I remember once I made whole wheat muffins for my sister and her husband and her husband claimed they "tasted too healthy" to be good. Hmmf!

Are you tempted to try veganlunchbox's chocolate babka? It looks amazingly sinful. :)

Katie said...


You caught my screw up! Actually, I use whole wheat pastry flour in the molasses cookies and nobody is the wiser. It helps that the cookies are brown to begin with. I'm going to correct that on the main post now. People can get wierd about things tasting too healthy.

I agree that babka is looking mighty good.


Glad I could help! Am's name is actually Ameleii. Its pronounced:
Am (like I am here) u (as in up) lie (as in I told a big lie).

funwithyourfood said...

Aw that's so nice of you to bake!
What a great mom : )
and what an interesting name for your son where is it from?

Katie said...

Thanks! I've never been able to find a meaning or origin for Am's name. It was given to him by his birth mother.

AnnMarie said...

I finally made these last weekend! (I save a bunch of your recipe posts all the time but take forever to actually make them. I love Bloglines for being able to "bookmark" posts.) Anyway, I thought they were too sweet and not molasses-y enough. (Although my "super" flour mix may have partially to blame. The addins to it sometimes overwhelm other flavors. And I didn't have any ginger or cloves so I used allspice.) Anyway, do you think they'd come out okay with less brown sugar? (I'm so glad you didn't include the "roll in sugar" part. I almost did that, but tried one first.) My daughter adores them, and if I soften them a bit with some apple in the box, so will I. I overcooked half of them so they are on the hard side!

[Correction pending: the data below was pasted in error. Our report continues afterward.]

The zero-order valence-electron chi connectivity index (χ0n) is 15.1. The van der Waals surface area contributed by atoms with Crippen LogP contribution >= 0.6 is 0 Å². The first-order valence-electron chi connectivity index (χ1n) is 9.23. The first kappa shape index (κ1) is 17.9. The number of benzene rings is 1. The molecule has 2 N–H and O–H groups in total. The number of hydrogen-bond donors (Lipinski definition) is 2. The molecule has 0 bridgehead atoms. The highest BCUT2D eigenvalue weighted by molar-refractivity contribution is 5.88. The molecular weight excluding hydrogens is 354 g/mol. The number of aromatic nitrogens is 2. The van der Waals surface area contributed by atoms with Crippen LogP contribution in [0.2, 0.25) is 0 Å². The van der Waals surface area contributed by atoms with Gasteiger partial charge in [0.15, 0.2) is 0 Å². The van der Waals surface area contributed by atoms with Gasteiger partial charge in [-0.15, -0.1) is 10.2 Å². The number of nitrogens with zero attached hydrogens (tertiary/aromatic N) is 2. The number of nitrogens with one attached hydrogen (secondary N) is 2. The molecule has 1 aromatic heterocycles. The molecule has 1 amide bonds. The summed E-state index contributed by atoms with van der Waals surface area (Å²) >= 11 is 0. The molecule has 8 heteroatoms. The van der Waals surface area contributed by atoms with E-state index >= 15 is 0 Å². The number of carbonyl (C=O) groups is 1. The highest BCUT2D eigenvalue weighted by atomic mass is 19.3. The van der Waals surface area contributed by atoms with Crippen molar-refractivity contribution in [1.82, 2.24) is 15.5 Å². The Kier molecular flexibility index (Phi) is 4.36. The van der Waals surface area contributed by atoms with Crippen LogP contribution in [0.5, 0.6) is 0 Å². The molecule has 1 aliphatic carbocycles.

Katie said...


I think you could probably decrease the brown sugar without a problem. I like the spiciness of the cookie so I don't mess with the ginger, cloves or other spices.

If you cook them a little less you wind up with a chewy cookie. If you cook them longer you wind up with more of a ginger snap type cookie.

Tinker with it and let me know what you come up with.

AnnMarie said...

Thanks for the hint about cooking them less. I did that this time and they are much better! I also cut the brown sugar to 3/4c and increased the molasses. Unfortunately, this batch wasn't sweet enough LOL Will keep playing to find the right combination. Maybe rollingin sugar is what's needed now. They look prettier that way, too.

Katie said...

You may be right about rolling them in sugar. If you decrease the amount of sugar in the recipe but put a bit of sugar on the outside of the cookie, the sweetness hits your taste buds first and gives the illusion that more sugar was used. The question then becomes, do you wind up using the same amount of sugar when rolling the cookies in it as you would in the original recipe.